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6in4 IPv6 Tunnel traffic shaping

avatastic
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Registered: ‎30-07-2007

6in4 IPv6 Tunnel traffic shaping

I found 6in4 tunnel performance to be very heavily traffic shaped, with downloads coming in consistently at 128Kbps, from tunnelbroker.net and my home-grown tunnel using a VPS and /48 prefix.
That was until I encrypted the tunnel between myself and the VPS and I'm now consistently getting around 700Kbps.
I'll do some IPv6 speedtests when I get home to demonstrate.
jim:green Title changed when split off mod:end
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prichardson
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Re: 6in4 IPv6 Tunnel natively on Technicolor TG582n

There should be nothing causing that on our side, but something clearly is doing something.
First just to confirm. Given what you are doing with your connection (per your ping graphing), there is nothing in place that may cause that?
Are you able to provide any packet captures of the tunneled traffic so that we can review what is happening?
Bear in mind, the capture needs to be started before you bring the tunnel up and showing tunneled traffic that is problematic.
avatastic
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Re: 6in4 IPv6 Tunnel natively on Technicolor TG582n

Hi Phil,
I've not got anything that specifies a fixed data transfer rate, my management is based on queue priority rather than fixed speed pipes.
I'll see if I can get a good capture for you tonight.
Cheers,
A.
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avatastic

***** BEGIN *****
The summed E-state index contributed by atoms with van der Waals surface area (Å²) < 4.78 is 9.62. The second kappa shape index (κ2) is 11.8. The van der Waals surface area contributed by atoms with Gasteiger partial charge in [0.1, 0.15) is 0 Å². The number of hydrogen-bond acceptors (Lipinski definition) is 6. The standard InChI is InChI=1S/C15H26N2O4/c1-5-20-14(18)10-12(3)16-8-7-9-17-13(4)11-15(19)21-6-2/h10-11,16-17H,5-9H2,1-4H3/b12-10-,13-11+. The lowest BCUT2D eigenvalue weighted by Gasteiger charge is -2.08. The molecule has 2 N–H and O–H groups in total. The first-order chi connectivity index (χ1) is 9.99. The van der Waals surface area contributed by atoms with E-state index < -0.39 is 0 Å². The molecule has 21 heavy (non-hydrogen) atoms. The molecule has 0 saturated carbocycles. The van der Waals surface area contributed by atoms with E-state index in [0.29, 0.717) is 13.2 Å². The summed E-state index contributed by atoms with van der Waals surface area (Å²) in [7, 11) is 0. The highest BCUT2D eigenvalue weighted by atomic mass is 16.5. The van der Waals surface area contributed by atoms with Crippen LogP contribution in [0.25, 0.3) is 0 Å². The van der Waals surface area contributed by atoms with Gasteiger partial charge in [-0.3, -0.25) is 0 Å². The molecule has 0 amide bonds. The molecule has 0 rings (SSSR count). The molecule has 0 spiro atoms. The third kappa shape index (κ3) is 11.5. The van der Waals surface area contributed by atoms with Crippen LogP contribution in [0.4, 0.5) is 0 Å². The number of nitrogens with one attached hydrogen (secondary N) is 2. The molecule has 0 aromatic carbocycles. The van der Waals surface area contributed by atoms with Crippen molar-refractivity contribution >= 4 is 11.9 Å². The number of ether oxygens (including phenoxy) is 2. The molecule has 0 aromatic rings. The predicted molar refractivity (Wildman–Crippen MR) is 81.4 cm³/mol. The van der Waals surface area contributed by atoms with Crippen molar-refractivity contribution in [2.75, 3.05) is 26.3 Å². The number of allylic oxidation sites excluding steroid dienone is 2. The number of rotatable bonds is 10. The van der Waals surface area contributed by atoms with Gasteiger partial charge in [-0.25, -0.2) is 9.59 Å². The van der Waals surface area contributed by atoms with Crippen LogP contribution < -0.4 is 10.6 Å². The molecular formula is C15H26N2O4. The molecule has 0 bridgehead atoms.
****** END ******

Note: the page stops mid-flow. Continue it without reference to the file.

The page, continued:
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Re: 6in4 IPv6 Tunnel natively on Technicolor TG582n

Quote from: P
Are you able to provide any packet captures of the tunneled traffic so that we can review what is happening?
Bear in mind, the capture needs to be started before you bring the tunnel up and showing tunneled traffic that is problematic.

Hi Phil,
I don't need to do anything more than
 tshark -ni tun0 -w tunnel-2.pcap host 212.110.185.xxx
to show the tunnel coming up do I?
I'm using a GRE 6in4 tunnel and monitoring the wan interface as above after dropping the tunnel and re-establishing it shows the encapsulated traffic right away, but with a DSF of 0x00.
Running it encrypted the DSF is 0x80.
But I could be doing the capture wrong, I freely admit this Wink
(Edited as it transpires I'm not using GRE but a 6in4,my knowledge is out of date ;))
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mattturner
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Re: 6in4 IPv6 Tunnel natively on Technicolor TG582n

Hi Avatastic,